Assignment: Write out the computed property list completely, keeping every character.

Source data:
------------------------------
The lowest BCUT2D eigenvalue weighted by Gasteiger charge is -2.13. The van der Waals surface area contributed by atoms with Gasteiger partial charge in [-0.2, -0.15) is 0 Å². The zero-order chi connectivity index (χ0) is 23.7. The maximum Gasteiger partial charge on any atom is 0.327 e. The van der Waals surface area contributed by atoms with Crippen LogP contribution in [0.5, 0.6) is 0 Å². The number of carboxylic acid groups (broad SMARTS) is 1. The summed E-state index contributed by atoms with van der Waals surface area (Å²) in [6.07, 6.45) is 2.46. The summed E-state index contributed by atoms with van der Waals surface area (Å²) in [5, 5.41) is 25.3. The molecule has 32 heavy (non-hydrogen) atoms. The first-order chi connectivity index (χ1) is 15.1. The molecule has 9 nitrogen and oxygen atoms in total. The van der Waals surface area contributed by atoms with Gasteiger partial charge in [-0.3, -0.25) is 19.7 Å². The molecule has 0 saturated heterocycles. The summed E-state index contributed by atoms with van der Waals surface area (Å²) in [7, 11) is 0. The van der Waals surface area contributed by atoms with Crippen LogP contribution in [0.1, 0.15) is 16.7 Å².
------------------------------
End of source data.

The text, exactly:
The lowest BCUT2D eigenvalue weighted by Gasteiger charge is -2.13. The van der Waals surface area contributed by atoms with Gasteiger partial charge in [-0.2, -0.15) is 0 Å². The zero-order chi connectivity index (χ0) is 23.7. The maximum Gasteiger partial charge on any atom is 0.327 e. The van der Waals surface area contributed by atoms with Crippen LogP contribution in [0.5, 0.6) is 0 Å². The number of carboxylic acid groups (broad SMARTS) is 1. The summed E-state index contributed by atoms with van der Waals surface area (Å²) in [6.07, 6.45) is 2.46. The summed E-state index contributed by atoms with van der Waals surface area (Å²) in [5, 5.41) is 25.3. The molecule has 32 heavy (non-hydrogen) atoms. The first-order chi connectivity index (χ1) is 15.1. The molecule has 9 nitrogen and oxygen atoms in total. The van der Waals surface area contributed by atoms with Gasteiger partial charge in [-0.3, -0.25) is 19.7 Å². The molecule has 0 saturated heterocycles. The summed E-state index contributed by atoms with van der Waals surface area (Å²) in [7, 11) is 0. The van der Waals surface area contributed by atoms with Crippen LogP contribution in [0.1, 0.15) is 16.7 Å².